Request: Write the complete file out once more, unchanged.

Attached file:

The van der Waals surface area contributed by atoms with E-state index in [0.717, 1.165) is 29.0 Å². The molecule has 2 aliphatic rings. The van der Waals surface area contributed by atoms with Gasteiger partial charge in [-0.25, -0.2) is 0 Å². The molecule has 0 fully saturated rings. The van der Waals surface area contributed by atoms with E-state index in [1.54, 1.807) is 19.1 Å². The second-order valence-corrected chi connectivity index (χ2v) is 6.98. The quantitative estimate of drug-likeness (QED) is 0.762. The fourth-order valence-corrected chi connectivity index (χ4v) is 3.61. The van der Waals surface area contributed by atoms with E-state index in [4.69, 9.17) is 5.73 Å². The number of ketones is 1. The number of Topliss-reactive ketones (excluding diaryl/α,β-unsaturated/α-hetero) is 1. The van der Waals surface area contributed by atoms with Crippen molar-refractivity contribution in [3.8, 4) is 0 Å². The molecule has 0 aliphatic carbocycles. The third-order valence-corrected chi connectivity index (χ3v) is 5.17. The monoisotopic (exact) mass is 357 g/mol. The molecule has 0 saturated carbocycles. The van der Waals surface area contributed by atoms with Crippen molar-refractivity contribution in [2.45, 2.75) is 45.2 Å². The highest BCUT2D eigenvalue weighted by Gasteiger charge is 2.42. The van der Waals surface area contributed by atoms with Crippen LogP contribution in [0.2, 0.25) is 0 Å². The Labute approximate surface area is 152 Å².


The van der Waals surface area contributed by atoms with E-state index in [0.717, 1.165) is 29.0 Å². The molecule has 2 aliphatic rings. The van der Waals surface area contributed by atoms with Gasteiger partial charge in [-0.25, -0.2) is 0 Å². The molecule has 0 fully saturated rings. The van der Waals surface area contributed by atoms with E-state index in [1.54, 1.807) is 19.1 Å². The second-order valence-corrected chi connectivity index (χ2v) is 6.98. The quantitative estimate of drug-likeness (QED) is 0.762. The fourth-order valence-corrected chi connectivity index (χ4v) is 3.61. The van der Waals surface area contributed by atoms with E-state index in [4.69, 9.17) is 5.73 Å². The number of ketones is 1. The number of Topliss-reactive ketones (excluding diaryl/α,β-unsaturated/α-hetero) is 1. The van der Waals surface area contributed by atoms with Crippen molar-refractivity contribution in [3.8, 4) is 0 Å². The molecule has 0 aliphatic carbocycles. The third-order valence-corrected chi connectivity index (χ3v) is 5.17. The monoisotopic (exact) mass is 357 g/mol. The molecule has 0 saturated carbocycles. The van der Waals surface area contributed by atoms with Crippen molar-refractivity contribution in [2.45, 2.75) is 45.2 Å². The highest BCUT2D eigenvalue weighted by Gasteiger charge is 2.42. The van der Waals surface area contributed by atoms with Crippen LogP contribution in [0.2, 0.25) is 0 Å². The Labute approximate surface area is 152 Å².